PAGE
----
Polymeric nanoassemblies for enrichment and detection of peptides and proteins in human breast milk

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Human breast milk is an understudied biological fluid that may be useful for early detection of breast cancer. Methods for enriching and detecting biomarkers in human breast milk, however, are not as well-developed as compared with other biological fluids. In this work, we demonstrate a new enrichment method based on polymeric nanoassemblies that is capable of enhancing the mass spectrometry–based detection of peptides and proteins in human breast milk. In this method, positively charged nanoassemblies are used to selectively deplete abundant proteins in milk based on electrostatic interactions, which simplifies the mixture and enhances detection of positively charged peptides and proteins. Negatively charged nanoassemblies are used in a subsequent enrichment step to further enhance the detection and quantification of trace-level peptides and proteins. Together the depletion and enrichment steps allow model biomarkers to be detected at low nM levels, which are close to instrumental limits of detection. This new method not only demonstrates the ability to detect proteins in human breast milk but also provides an alternative approach for targeted protein detection in complex biological matrices.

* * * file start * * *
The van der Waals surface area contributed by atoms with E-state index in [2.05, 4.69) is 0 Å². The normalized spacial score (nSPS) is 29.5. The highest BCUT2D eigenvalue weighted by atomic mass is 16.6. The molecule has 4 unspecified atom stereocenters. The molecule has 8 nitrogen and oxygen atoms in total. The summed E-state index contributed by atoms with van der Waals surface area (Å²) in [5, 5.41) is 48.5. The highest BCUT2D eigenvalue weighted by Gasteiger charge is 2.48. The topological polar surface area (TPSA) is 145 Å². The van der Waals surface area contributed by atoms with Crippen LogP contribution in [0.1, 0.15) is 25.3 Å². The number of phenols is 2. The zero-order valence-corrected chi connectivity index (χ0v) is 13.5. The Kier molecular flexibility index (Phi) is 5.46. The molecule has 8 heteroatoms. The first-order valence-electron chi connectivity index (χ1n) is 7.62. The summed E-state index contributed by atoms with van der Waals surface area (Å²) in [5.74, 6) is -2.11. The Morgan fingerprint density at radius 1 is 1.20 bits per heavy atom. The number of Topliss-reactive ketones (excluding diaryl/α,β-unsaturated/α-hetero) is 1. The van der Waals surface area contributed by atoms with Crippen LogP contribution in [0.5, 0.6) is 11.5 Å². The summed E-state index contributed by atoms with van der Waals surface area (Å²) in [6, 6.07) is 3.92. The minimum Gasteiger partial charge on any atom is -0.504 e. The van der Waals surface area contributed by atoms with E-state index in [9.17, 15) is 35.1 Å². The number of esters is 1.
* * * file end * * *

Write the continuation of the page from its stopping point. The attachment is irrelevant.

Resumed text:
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Correspondence to S. Thayumanavan or Richard W. Vachet.

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Zhao, B., Gao, J., Serrano, M.A.C. et al. Polymeric nanoassemblies for enrichment and detection of peptides and proteins in human breast milk. Anal Bioanal Chem (2020).

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  • Breast milk
  • Nanomaterials
  • Mass spectrometry
  • Protein enrichment
  • Biomarkers